The road south from Toledo is a veritable museum of American industry. You pass the rich farm fields and local processing plants, the stately century-old homes in Findlay and Urbana, evidence of the wealth that flowed from the industries that first built automobiles and other vehicles. But many of the homes are badly in need of some paint, and the towns wanting for life.
None more so than Springfield, 70 kilometres west of the capital, Columbus. It is here that you see evidence of the full flowering of U.S. manufacturing – and its near complete collapse that today has left behind a lost generation and a bitter population that is disproportionately aged.
Springfield had held such promise.
As recently as 1983, Newsweek Magazine named Springfield one of America's "dream cities." There was little crime, a university, racial harmony (the city was the first major U.S. community to elect a black mayor), a vibrant downtown, still active industries and a central location on the region's road and rail networks.
Last year, however, the Gallup polling organization described Springfield as the "unhappiest city" in the United States. Gone were many of the factories, and, like so many U.S. cities in the rust belt, the downtown was deserted. Unemployment rose and, with it, crime. An entire generation of young people left Springfield to find work.
"The city had so much going for it," said Clarence Payne, 71. "That's what made people so unhappy when things went bad."
In the 1920s, there were 10 companies here building their own cars. International Harvester, the farm-machine giant, started here. (It's now called Navistar.)
Except for Navistar, all that remains of these independent plants are a number of their vehicles restored and on display in an exceptionally good heritage museum, created in the large building that was once the city's farmers' market.
Mr. Payne worked for 38 years for International Harvester. One of his jobs was to put the insulation in the company's Travelall car, a forerunner of today's SUVs. These days, Mr. Payne proudly works at keeping everything in the heritage museum shiny, like new, including one of the Travelalls he worked on in the 1960s.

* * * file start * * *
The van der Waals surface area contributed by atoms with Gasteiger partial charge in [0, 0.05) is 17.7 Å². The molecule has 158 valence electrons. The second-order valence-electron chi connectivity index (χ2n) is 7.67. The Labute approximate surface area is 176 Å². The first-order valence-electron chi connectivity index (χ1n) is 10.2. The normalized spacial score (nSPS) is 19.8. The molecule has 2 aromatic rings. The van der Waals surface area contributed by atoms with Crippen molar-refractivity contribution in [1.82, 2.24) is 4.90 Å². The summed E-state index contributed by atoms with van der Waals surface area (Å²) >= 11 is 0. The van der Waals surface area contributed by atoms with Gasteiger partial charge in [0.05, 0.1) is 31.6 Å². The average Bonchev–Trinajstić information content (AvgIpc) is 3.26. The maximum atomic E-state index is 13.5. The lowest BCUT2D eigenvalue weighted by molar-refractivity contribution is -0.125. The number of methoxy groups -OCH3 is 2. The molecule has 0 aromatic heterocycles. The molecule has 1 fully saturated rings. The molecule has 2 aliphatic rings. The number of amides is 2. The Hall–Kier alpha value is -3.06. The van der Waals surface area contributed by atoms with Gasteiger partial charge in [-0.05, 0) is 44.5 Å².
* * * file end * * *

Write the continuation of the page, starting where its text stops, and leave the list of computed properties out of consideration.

"Jobs are the number one concern of people here," Mr. Payne said. "There just aren't any." Three of Mr. Payne's five children left Springfield in order to find work.
Navistar, the longstanding success story, now employs only a few hundred workers in Springfield, down from the almost 5,000 union members it employed 30 years ago. Most of the assembly jobs have been relocated to non-union facilities in Texas and Mexico.
Joyce Dressler, who turned 75 on Saturday, was an urban planner for the city. One of her projects was to create this heritage centre. She's proud of that, but she's not proud that the downtown heart of her city was drained of most of its businesses and people.
"It was the mall," she said, a common refrain of cities in this region. "When it was built [in the 1980s] everyone shopped there and the downtown businesses collapsed."
Today, Ms. Dressler volunteers as a tour-guide at the museum she helped create. She waxes eloquent about the city that was.
Another volunteer is Dick Groeber, 68, a retired meteorologist. It was his late father, a commissioner of planning, he says, who approved the construction of the mall outside town.
"He thought it would be a positive contribution to the city," Mr. Groeber said, shaking his head.
"He never realized what effect it would have."
Population in 1960:
The city is dominated by "mature empty-nesters" according to Environics Analytics. These include so-called "Red, White & Blue Americans" (low income, older, mostly without kids), "Traditional Times" folks (upper-middle income without kids) and "Mayberry-ville" types (upper-middle income, middle age, without kids).
Many of these blue- and white-collar people like hunting and fishing, go to casinos and watch auto racing and religious programs on TV.
Most notable landmark:
The Westcott House, built in 1908, designed by the architect Frank Lloyd Wright for the industrialist Burton Westcott. It is the only Wright prairie-style house in Ohio.